Smoke & Fears:

Or How I Learned to Love the Stogie

(This article originally appeared in Sacred Fire magazine, Issue #2)

But this same poyson, steeped India weede
In head, hart, lunges, do the soote and cobwebs breede
With that he gasp'd, and breath'd out such a smoke
That all the standers by were like to choke.
 – Samuel Rowlands, c. 1601

I have to make a confession: I am an inveterate tobacco lover. Some of my fondest memories are of sitting around a fire at night, lost in a smokey haze, surrounded by faces of friends only dimly recognizable, all of us puffing away on cigars or hand-rolled cigarettes. On such occasions, tobacco is nothing less than a sacrament: A divine spirit which is intimately associated with the elemental grace of Fire. Used in the right way, tobacco can help foster connection–whether to others, or to all of nature around us. Perhaps all addicts are wont to speak in such lofty and loving terms of their addictions! But tobacco truly has a sacred aspect that native people throughout the Americas recognize.

I started out more as a fundamentalist: A child crusader against tobacco use; or at least so far as the immediate world of my family was concerned. My mother was a two pack a day cigarette smoker for much of her young adult life. One of my earliest childhood memories is of my sister and I sitting in the back seat of my mother’s white Corvair as she puffs away on her Pall Malls. Her window is cracked open only ever so slightly. We could be a poster family for public safety hazards: Riding a car that Ralph Nader considered “unsafe at any speed,” breathing in a toxic cloud of second-hand smoke, and probably tumbling around un-tethered at that; for who even bothered with seat belts in those days–let alone child car seats, which were not yet invented! Life seemed to have less value back in the deep, dark days of the early 60’s!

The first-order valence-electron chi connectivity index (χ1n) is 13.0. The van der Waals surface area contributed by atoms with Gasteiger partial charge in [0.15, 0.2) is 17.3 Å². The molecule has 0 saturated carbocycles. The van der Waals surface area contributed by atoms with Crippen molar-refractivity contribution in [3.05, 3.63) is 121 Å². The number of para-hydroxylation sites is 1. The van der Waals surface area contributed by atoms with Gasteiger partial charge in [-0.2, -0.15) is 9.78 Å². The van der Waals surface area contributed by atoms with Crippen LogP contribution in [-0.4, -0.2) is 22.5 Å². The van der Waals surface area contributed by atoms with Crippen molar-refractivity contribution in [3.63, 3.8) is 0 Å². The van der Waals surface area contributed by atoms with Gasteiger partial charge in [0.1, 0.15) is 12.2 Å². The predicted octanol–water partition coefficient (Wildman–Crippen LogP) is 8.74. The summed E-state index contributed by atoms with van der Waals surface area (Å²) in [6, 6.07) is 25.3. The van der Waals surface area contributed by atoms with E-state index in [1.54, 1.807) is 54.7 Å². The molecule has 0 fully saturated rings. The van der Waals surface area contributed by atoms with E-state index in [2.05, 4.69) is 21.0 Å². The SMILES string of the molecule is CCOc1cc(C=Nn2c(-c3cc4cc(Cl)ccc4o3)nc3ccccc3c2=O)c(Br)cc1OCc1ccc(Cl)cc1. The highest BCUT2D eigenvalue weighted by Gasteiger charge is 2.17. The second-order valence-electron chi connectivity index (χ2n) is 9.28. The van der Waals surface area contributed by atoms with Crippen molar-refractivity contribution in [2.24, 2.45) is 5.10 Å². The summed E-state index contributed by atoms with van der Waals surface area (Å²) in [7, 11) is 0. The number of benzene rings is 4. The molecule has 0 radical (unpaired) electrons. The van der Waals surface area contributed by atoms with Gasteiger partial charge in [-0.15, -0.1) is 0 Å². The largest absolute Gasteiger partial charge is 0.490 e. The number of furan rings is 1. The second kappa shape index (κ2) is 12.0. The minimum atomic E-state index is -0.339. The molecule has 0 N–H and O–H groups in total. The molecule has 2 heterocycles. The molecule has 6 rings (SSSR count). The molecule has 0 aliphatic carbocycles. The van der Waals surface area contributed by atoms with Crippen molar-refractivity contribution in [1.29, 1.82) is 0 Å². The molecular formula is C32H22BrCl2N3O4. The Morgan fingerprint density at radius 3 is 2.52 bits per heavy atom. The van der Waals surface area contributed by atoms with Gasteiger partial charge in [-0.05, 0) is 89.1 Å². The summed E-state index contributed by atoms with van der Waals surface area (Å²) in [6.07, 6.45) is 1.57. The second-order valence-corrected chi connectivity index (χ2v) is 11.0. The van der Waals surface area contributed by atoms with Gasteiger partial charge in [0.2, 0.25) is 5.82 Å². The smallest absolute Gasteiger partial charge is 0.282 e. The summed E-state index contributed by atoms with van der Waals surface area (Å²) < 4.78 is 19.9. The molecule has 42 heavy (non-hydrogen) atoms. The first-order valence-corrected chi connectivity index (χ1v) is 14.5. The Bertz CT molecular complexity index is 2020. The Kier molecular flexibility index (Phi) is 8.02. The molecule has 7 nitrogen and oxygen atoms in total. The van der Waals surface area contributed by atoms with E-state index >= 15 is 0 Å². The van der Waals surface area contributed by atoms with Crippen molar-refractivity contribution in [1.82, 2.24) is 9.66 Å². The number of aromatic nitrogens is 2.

Somehow we survived such harrowing dangers. When we were older, my sister Karen and I struck back. Well, actually it was mostly my sister’s idea, although I passively went along. At age 9 or so, she took to heart the Surgeon General’s warning and began a sustained campaign to stop my mother from smoking. Her tools were subtle–at least to a nine year old. Karen would hide my mother’s cigarettes or simply throw them away. My sister acted with the kind of naïve virtue that only young children (and some nations) can effect. But however clever and well-intentioned, the efforts did not have their intended effect My mother was furious–particularly when on a dreary winter day, my sister flushed her last pack of cigarettes down the toilet. Perhaps it was some form of poetic justice that saw both Karen and I go on to become smokers many years after our mother finally kicked the habit.

As I grew older, my relationship with tobacco started to change. As I entered my adolescent years, my earlier wariness of smoking began to soften: Smoking took on a kind of mystique. It was one of those peculiar rituals like drinking, driving, or swearing–that we associated with being an adult. (We did not know much about either sex or paying taxes yet.) Friends began to steal cigarettes from their parents and experiment. I never took to cigarettes, but cigars held a whole other fascination for me.